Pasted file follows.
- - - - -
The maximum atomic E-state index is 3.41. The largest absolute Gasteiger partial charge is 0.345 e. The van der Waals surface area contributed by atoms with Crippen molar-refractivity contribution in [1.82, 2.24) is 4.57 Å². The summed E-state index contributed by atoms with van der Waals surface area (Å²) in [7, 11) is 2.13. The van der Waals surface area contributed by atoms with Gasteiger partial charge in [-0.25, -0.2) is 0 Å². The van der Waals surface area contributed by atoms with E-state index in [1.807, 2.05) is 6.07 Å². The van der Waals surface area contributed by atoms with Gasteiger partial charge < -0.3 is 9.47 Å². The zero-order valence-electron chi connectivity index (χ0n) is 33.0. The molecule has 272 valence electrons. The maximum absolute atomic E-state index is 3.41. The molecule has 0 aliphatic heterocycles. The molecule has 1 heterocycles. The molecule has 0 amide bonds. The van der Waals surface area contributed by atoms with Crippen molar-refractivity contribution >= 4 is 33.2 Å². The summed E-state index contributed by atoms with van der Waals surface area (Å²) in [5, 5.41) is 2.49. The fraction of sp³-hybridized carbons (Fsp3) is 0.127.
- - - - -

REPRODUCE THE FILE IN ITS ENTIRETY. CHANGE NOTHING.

The maximum atomic E-state index is 3.41. The largest absolute Gasteiger partial charge is 0.345 e. The van der Waals surface area contributed by atoms with Crippen molar-refractivity contribution in [1.82, 2.24) is 4.57 Å². The summed E-state index contributed by atoms with van der Waals surface area (Å²) in [7, 11) is 2.13. The van der Waals surface area contributed by atoms with Gasteiger partial charge in [-0.25, -0.2) is 0 Å². The van der Waals surface area contributed by atoms with E-state index in [1.807, 2.05) is 6.07 Å². The van der Waals surface area contributed by atoms with Gasteiger partial charge < -0.3 is 9.47 Å². The zero-order valence-electron chi connectivity index (χ0n) is 33.0. The molecule has 272 valence electrons. The maximum absolute atomic E-state index is 3.41. The molecule has 0 aliphatic heterocycles. The molecule has 1 heterocycles. The molecule has 0 amide bonds. The van der Waals surface area contributed by atoms with Crippen molar-refractivity contribution >= 4 is 33.2 Å². The summed E-state index contributed by atoms with van der Waals surface area (Å²) in [5, 5.41) is 2.49. The fraction of sp³-hybridized carbons (Fsp3) is 0.127.